History - Archive Articles


The other two London Underground anniversaries this month

While lots of attention is focused on the 150th anniversary of the London Underground dominating the calendar next week, there are in fact two other significant anniversaries this month.

Construction of the Metropolitan Railway at King’s Cross

Another look at the construction of the world’s first underground passenger railway as seen by the Illustrated London News – this time from Feb 1861.

How the world’s first underground (passenger) railway was built

As we edge ever closer to the 150th anniversary of the opening of the world’s first underground railway which is now just a couple of weeks away, it might be interesting to review of the newspaper reports about how the construction of the railway progressed up to that momentous date.

Photos – the Crossrail tunnel portal at Plumstead

In a few weeks time, the fifth of Crossrail’s eight tunnel boring machines will join the other four already underground and start grinding its way through the soil to leaving behind a slick grey concrete tunnel in its wake.

Look out for four steam trains in London this Saturday

This weekend is a good one for fans of steam trains, as there are four locomotives visiting London on Saturday – with one making a fairly rare visit to East London.

London Underground’s 150th anniversary – more details released

More details of next years celebrations for the 150th anniversary of the London Underground have been released and there are some juicy bits of fun being planned.

South London railway disused for 100 years comes back to life

This coming Sunday, passengers will once again be able to travel along that disused Victorian railway line, as the London Overground completes its circumnavigation of London with the last phase of the East London Line extension.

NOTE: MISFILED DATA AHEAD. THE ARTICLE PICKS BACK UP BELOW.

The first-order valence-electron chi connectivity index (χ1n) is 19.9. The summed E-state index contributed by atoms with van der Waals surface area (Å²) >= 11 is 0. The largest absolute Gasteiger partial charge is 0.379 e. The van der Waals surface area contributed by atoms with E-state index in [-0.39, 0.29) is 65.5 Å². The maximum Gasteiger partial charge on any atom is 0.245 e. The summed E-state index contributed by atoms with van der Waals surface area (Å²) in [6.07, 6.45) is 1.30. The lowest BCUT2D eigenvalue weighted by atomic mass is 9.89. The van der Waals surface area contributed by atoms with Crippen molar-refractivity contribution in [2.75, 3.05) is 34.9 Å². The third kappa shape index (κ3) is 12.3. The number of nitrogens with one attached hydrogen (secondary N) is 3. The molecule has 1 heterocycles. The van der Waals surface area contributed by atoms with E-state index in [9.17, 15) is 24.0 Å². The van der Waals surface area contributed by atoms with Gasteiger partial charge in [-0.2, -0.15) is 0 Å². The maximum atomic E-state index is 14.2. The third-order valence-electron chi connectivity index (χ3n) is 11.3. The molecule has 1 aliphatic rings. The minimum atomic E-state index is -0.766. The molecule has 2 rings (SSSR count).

London Underground have covered up a sub-station with art

On a side street just off Edgware Road can be found a new electricity sub-station, required as part of the upgrade of the Underground for more trains and trains that are more thirsty in terms of electricity consumption.

London’s Lost Pneumatic Railways – Part 5

Another interesting after-effect of the pneumatic railway was to be felt some 50 years later, during the construction of the Bakerloo Line tube tunnels under the Thames.

London’s Lost Pneumatic Railways – Part 4

Although the railway was formally closed down in February, its ghostly echoes lived on as it had left behind a fair amount of detritus to clear up.

London’s Lost Pneumatic Railways – Part 3

Despite having apparently surveyed the plans to great detail and being sure that there were no hidden costs to dismay the investors, it wasn’t long before unforeseen problems started to crop up.

East London Line – Drivers Cab video

Earlier today a number of people were invited to try out the new East London Line extension between Surrey Quay’s and Clapham Junction. By the courtesy of the driver, I was allowed to video the drivers view.

London’s Lost Pneumatic Railways – Part 2

“in its present form the pneumatic system is simply an adaptation of the process of sailing to railway; the wind being produced by steam power and confined within the limits of a tube.”

25 Years Ago

London Transport during the Blitz

A short blog post about this quite interesting propaganda film made just as the Blitz was starting, and how doughty Londoners carried on regardless. “Filmed after the start of the Blitz, ‘City Bound’ is an exploration of the daily commute

A look around the Victoria Station upgrade works

(Updated – with some better 3d images of the station development courtesy of the Victoria Station Upgrade Project) Anyone using Victoria Station at the moment can’t have failed to notice that rather a lot of building work is going on,

Unbuilt London: Victorian plans to encircle London with a Crystalline Railway

Bend your imagination to thoughts of the grandest of grand Victorian visions, and encircle the centre of our Metropolis with a vast crystal snake.

Unbuilt London: The City Terminus Railway

Mr Charles Pearson was a City Solicitor, and politician of great ambition for London’s railways, but sadly for him at least, very little direct success.